Following consumer complaints and an FCC fine, the hotel chain withdraws an appeal that had asked the federal agency for some leniency in name of customer security.
On today's show, we feel slightly charmed by Google's new four-legged robot, learn more about how sheep can become Wi-Fi hotspots, and discuss an oral hearing aid that hopes to someday use a patient's tongue to "hear."
Instead of a cochlear implant or a traditional hearing aid, this device would fit like a retainer inside a patient's mouth. Combining the device with training the brain to decode impulses from the tongue's nerves, you would theoretically be able to "hear" sound.
As an alternative to cellular, the new service will let people tap into wireless hotspots across the United States
The company tries taking on wireless carriers with what it claims is the first all Wi-Fi phone service from a cable provider.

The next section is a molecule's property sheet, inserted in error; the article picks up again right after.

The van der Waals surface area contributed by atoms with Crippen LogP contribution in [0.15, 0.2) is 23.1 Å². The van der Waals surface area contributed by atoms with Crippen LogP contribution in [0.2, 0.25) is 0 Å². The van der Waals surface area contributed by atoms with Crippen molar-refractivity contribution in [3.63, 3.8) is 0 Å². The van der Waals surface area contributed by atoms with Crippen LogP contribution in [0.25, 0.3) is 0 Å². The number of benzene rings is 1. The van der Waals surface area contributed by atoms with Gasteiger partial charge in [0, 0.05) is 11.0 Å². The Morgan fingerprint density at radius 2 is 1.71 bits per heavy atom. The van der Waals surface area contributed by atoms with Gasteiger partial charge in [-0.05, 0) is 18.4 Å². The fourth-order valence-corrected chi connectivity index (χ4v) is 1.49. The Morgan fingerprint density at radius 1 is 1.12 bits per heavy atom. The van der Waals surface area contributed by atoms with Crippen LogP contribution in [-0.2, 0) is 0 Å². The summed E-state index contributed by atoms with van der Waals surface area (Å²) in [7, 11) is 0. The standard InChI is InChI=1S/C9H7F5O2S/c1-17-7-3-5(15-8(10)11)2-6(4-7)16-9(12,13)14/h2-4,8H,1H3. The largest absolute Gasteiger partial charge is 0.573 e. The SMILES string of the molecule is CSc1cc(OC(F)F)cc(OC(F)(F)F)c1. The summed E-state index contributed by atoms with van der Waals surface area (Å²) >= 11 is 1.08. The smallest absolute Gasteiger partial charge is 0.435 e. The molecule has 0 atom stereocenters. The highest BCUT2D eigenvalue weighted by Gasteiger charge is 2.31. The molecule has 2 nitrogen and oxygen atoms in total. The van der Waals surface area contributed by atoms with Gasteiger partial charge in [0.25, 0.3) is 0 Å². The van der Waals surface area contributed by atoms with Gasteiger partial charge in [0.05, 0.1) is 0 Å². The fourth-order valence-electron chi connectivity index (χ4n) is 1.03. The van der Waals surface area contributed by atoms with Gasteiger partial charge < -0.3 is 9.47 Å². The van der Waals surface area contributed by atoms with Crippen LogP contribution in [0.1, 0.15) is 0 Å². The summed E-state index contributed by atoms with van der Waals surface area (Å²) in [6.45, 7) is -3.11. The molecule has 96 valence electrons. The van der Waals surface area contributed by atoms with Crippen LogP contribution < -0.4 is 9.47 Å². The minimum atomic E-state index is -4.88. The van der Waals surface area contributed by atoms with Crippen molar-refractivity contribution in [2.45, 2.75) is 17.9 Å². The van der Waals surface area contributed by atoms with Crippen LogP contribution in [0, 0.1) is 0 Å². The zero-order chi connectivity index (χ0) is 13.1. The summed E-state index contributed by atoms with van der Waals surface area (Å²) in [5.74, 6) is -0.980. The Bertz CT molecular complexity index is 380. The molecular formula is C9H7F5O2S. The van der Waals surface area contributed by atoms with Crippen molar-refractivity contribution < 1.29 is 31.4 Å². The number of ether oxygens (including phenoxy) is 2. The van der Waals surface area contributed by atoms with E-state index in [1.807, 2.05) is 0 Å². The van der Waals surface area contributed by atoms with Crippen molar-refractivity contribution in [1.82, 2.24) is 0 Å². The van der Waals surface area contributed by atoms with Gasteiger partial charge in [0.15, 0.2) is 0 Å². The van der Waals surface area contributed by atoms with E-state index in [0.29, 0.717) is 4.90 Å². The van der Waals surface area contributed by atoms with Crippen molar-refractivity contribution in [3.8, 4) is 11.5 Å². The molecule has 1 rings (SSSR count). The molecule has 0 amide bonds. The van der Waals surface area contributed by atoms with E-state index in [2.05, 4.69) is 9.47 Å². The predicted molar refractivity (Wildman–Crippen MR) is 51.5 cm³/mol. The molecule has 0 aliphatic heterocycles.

Freewheel service will cost $29.95 per month and work only with Motorola's Moto G smartphone, which Cablevision will sell for $99.95.
As part of the $200 million project, the first new hubs are expected to come online in late 2015.
MasterCard customers can enjoy free Internet on trips to the UK without paying out a single pound, shilling or ha'penny.
An Internet security experiment reveals just how careless people can be about their use of public Wi-Fi hotspots.
The Spanish company's CEO Jenaro Garcia Martin comes clean about inflating revenue -- "I am sorry with all of my heart," he says.